Leon Collins has seen a lot of things in his lifetime and he's also learned a lot of things.
A craftsman by trade, Leon and his daughter Molly Bee are gaining national attention for their art. Art that depicts their family history as well as African American history.
But Collins doesn't dwell on slavery, he looks at it as the journey of his ancestors..
"We've got to come from somewhere to get where we are going. You don't just wind up where you're going. You have to come from somewhere, you have to make the struggle. You have to walk the walk and talk the talk to get where you want to get going. But it's where you can get to with your own faith. You can make it." said Collins.
A native Texan, Leon spent time in New York and California during his life and it was there he saw the harshest amount of racism.
He says our past here in the south has helped our race relations in the long run.
"People in the country, they had to be around each other in a close net situation all the time. They worked together. Black people chopped cotton, white people chopped cotton, right there together. It was a way of life." said Collins.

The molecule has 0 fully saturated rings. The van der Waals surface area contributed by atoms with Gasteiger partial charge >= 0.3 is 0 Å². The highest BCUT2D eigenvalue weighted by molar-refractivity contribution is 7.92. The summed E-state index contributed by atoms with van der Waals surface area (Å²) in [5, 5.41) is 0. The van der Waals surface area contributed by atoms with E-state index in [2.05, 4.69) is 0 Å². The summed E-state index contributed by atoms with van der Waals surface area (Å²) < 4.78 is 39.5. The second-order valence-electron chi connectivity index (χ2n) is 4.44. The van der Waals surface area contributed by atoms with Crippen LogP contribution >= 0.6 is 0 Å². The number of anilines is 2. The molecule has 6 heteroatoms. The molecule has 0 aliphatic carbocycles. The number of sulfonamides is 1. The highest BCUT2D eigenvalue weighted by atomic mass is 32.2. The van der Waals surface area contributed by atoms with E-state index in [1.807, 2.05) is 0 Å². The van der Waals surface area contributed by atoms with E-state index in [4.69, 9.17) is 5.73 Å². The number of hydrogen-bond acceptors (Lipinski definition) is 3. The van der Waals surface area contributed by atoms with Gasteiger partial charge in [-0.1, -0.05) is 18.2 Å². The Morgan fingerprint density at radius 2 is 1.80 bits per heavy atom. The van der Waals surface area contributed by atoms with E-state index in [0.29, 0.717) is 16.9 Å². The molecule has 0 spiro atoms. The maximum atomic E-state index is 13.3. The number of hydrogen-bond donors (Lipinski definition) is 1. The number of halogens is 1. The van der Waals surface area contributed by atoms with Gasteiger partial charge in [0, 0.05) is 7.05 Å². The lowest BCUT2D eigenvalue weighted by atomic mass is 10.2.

And it's that way of life that's translated into Collin's paintings. A piece of the past that wasn't just reserved for his ancestors but anyone who wanted the best for their family.
"A lot of people look at my paintings and say, wow, those black folks had a hard time chopping cotton. They did. But the white people had a hard time too, some because that's how they made their living too." said Collins.
It's these lessons of togetherness that Leon carries on in life and during this meaningful month.
"Black History Month means to me what it has always meant to me. Our people moving forward. But also moving forward with white people, Spanish people, the whole world. Moving forward together. That's what it means to me." said Collins.
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